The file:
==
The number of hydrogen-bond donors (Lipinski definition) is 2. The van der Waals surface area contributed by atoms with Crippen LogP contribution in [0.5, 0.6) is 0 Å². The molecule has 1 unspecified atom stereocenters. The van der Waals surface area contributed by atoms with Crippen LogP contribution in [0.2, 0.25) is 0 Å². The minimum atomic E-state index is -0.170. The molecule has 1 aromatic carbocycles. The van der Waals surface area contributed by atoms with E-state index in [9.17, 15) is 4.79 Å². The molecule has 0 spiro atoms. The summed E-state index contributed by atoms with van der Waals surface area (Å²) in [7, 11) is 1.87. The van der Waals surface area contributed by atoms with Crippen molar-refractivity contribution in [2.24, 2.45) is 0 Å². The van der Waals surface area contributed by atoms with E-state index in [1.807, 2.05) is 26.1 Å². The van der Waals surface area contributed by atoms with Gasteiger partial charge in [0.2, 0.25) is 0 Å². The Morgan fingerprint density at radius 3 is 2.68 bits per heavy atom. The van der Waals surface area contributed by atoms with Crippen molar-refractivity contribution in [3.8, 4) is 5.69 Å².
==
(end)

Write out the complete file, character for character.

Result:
The number of hydrogen-bond donors (Lipinski definition) is 2. The van der Waals surface area contributed by atoms with Crippen LogP contribution in [0.5, 0.6) is 0 Å². The molecule has 1 unspecified atom stereocenters. The van der Waals surface area contributed by atoms with Crippen LogP contribution in [0.2, 0.25) is 0 Å². The minimum atomic E-state index is -0.170. The molecule has 1 aromatic carbocycles. The van der Waals surface area contributed by atoms with E-state index in [9.17, 15) is 4.79 Å². The molecule has 0 spiro atoms. The summed E-state index contributed by atoms with van der Waals surface area (Å²) in [7, 11) is 1.87. The van der Waals surface area contributed by atoms with Crippen molar-refractivity contribution in [2.24, 2.45) is 0 Å². The van der Waals surface area contributed by atoms with E-state index in [1.807, 2.05) is 26.1 Å². The van der Waals surface area contributed by atoms with Gasteiger partial charge in [0.2, 0.25) is 0 Å². The Morgan fingerprint density at radius 3 is 2.68 bits per heavy atom. The van der Waals surface area contributed by atoms with Crippen molar-refractivity contribution in [3.8, 4) is 5.69 Å².